Jerome Bel is a Clown.
A clown is a performer that acknowledges his/her audience, creating a bridge to the stage (it might be in a theater or a circus or a street corner or the frozen foods aisle). Generally clowns use humor and physicality to do this, and universally the clowns job is to get the attention of their audience and raise questions about taboos or assumptions in society.
I took a workshop from Pierre Byland, a well known Swiss clown that taught the Jeune Lune co-foudners, this summer, and he said that the job of the clown is to raise doubt in the audience.
The clown also wants to be loved. Being liked doesn’t matter, love is essential.
Jerome Bel is a clown:
Last night Jerome Bel said that his job as a contemporary artist working in the theater is to do research and “reflect what is happening in our society now” through his performances. That is why it is contemporary art. It is contemporary to now. That’s like a clown. With all the laughter, it looks like he’s using humor to do this. He is also “identified as a choreographer” and uses very specific physicality in his performances. That is also like a clown.
Pichet Klunchun and myself is all about doubt of our assumptions, our values, and essentially what we are doing in the theater.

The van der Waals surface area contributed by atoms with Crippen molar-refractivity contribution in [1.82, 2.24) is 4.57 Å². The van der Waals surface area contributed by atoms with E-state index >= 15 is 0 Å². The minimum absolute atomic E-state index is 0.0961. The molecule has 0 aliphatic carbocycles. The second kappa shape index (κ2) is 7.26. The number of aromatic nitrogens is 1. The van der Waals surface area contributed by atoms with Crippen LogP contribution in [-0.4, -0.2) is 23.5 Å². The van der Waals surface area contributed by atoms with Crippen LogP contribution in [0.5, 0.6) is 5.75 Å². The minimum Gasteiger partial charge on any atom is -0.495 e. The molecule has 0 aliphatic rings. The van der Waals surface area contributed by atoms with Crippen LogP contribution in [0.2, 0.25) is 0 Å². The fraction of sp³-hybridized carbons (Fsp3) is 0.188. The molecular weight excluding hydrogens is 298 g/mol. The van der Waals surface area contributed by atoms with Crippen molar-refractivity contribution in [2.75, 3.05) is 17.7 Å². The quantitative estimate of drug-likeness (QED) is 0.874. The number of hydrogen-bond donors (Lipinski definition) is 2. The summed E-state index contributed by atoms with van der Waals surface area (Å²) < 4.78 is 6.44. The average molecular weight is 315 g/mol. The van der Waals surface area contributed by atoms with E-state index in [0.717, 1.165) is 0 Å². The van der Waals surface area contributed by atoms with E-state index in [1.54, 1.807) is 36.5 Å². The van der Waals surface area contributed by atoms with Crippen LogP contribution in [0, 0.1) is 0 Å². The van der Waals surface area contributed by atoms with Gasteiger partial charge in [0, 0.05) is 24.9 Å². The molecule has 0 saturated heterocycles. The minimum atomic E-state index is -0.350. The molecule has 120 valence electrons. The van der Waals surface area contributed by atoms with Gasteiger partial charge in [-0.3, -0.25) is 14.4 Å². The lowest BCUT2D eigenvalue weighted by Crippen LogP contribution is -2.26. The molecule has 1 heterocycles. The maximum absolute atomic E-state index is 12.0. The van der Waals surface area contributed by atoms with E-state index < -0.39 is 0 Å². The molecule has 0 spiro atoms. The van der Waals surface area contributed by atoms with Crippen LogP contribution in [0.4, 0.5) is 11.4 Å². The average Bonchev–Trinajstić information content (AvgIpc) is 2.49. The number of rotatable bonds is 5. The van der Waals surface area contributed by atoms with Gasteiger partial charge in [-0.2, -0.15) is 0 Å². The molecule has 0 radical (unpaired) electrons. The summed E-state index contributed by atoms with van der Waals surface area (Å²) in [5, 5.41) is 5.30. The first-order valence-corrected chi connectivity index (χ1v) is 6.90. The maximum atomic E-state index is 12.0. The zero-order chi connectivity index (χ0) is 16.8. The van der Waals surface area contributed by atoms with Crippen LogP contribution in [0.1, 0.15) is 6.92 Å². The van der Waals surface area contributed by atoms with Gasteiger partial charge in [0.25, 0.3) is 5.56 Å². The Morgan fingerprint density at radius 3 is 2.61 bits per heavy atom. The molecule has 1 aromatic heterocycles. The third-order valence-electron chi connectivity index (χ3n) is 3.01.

Jerome Bel also needs love. Without love we would not survive as an artist. He explains the structure of contemporary art as 3 tiered: Artist, Producer/Sponsor, Audience. For the artist to survive the producers and audience support the artist’s research, blindly. They buy nothing, they “make a bet”. The faith in this bet looks a lot like love to me.
Finally, Jerome Bel wears a mask like a clown. The Red Nose of the clown is “the smallest mask in the world”. It allows the clown to do his job and take risks. Jerome Bel has created a mask that is called “Jerome Bel” that allows him to take risks and do his job. It makes me think of Stephen Colbert’s character Stephen Colbert, star of the Colbert Report.
Just one more connection: Jean Baudrillard, the French “philosopher clown” who died last spring argued that modern society creates representation that is more “real” than the original. Isn’t Jerome Bel’s work about representation and the real?
What do you think?
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